As quickly as that, Bumblebee had tucked their bits of gold dust into her pollen baskets and flown on to the next flower to eat and thereby gather more. Sisters Virginia and Anna Tradescantia were satisfied that their mission in this life had been accomplished during their single day of existence. As the day warmed, and their petals closed forever, and Bumblebee had visited their cousins, all knew that they had played a small but critical role in the turning of the planet and life on Earth.
“The Bumblee’s Visit,” flash fiction for today inspired by one of the many photos I took this morning. The bee moved too quickly and I couldn’t catch it on the flowers, but this photo of it flying away told me this story. Really, I have to start sharing these photos I take everyday and the stories they tell me!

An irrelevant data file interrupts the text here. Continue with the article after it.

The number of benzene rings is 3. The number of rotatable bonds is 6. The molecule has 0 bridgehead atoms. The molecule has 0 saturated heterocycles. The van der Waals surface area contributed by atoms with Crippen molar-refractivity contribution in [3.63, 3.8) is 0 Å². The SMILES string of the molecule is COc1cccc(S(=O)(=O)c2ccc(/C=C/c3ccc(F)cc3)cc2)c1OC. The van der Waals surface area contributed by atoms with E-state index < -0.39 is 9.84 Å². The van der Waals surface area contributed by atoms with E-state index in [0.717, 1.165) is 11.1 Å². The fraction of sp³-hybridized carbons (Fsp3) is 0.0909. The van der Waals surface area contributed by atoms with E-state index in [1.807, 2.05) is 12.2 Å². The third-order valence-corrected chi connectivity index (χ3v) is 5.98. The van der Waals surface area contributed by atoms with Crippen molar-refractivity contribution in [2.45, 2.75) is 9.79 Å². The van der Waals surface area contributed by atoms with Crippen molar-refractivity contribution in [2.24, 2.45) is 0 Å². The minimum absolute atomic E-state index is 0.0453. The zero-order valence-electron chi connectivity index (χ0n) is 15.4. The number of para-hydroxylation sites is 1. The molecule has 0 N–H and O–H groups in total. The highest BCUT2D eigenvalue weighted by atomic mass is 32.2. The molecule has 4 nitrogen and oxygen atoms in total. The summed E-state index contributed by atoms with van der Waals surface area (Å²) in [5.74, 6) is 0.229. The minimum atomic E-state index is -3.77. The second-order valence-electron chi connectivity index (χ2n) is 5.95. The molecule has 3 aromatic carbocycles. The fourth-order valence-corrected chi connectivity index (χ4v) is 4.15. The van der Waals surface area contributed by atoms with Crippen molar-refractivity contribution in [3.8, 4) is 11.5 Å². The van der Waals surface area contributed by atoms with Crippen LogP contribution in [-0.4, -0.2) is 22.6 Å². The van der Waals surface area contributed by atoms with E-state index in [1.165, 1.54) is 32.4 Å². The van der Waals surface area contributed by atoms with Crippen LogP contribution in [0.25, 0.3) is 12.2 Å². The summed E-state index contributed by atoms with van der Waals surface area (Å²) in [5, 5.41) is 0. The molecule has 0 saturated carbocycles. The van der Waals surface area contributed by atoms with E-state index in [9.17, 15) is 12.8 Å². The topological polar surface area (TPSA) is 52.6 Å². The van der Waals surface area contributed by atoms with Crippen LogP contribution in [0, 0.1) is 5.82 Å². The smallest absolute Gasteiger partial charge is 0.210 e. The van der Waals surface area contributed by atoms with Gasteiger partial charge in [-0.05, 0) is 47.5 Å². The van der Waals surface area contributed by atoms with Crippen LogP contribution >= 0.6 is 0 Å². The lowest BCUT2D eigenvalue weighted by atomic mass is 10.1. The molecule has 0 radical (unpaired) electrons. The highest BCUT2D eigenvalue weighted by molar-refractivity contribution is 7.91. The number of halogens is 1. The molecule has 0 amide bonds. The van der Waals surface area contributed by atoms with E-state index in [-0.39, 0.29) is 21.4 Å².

The flower is a native, Tradescantia Virginiana, also called spiderwort, and widow’s tears. The plant looks like knee-height, weedy grass, the blue-purple flowers grow in clusters, but only one or two bloom from that cluster each day, and they are only open until the day grows warm or the sun reaches where they grow. Then they close, and the next day more flowers open.
Please look up pollen baskets and read all about them. Trust me, they are fascinating!
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